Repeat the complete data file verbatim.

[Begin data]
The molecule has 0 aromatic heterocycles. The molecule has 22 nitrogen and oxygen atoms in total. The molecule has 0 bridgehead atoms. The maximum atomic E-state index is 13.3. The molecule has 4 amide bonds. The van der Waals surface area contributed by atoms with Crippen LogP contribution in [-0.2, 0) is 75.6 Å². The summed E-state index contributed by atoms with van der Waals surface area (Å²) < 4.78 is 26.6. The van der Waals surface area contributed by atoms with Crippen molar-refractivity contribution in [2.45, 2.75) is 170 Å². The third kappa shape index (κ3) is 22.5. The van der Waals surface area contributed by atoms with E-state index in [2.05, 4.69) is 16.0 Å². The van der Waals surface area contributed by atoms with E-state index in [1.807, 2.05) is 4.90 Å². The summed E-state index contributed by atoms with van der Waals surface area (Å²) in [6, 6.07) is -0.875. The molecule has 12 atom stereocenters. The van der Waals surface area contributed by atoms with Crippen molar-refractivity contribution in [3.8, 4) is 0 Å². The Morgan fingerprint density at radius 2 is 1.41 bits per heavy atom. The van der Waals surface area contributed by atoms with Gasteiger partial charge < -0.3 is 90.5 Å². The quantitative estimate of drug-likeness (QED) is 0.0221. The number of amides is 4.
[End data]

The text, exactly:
The molecule has 0 aromatic heterocycles. The molecule has 22 nitrogen and oxygen atoms in total. The molecule has 0 bridgehead atoms. The maximum atomic E-state index is 13.3. The molecule has 4 amide bonds. The van der Waals surface area contributed by atoms with Crippen LogP contribution in [-0.2, 0) is 75.6 Å². The summed E-state index contributed by atoms with van der Waals surface area (Å²) < 4.78 is 26.6. The van der Waals surface area contributed by atoms with Crippen molar-refractivity contribution in [2.45, 2.75) is 170 Å². The third kappa shape index (κ3) is 22.5. The van der Waals surface area contributed by atoms with E-state index in [2.05, 4.69) is 16.0 Å². The van der Waals surface area contributed by atoms with E-state index in [1.807, 2.05) is 4.90 Å². The summed E-state index contributed by atoms with van der Waals surface area (Å²) in [6, 6.07) is -0.875. The molecule has 12 atom stereocenters. The van der Waals surface area contributed by atoms with Crippen molar-refractivity contribution in [3.8, 4) is 0 Å². The Morgan fingerprint density at radius 2 is 1.41 bits per heavy atom. The van der Waals surface area contributed by atoms with Gasteiger partial charge < -0.3 is 90.5 Å². The quantitative estimate of drug-likeness (QED) is 0.0221. The number of amides is 4.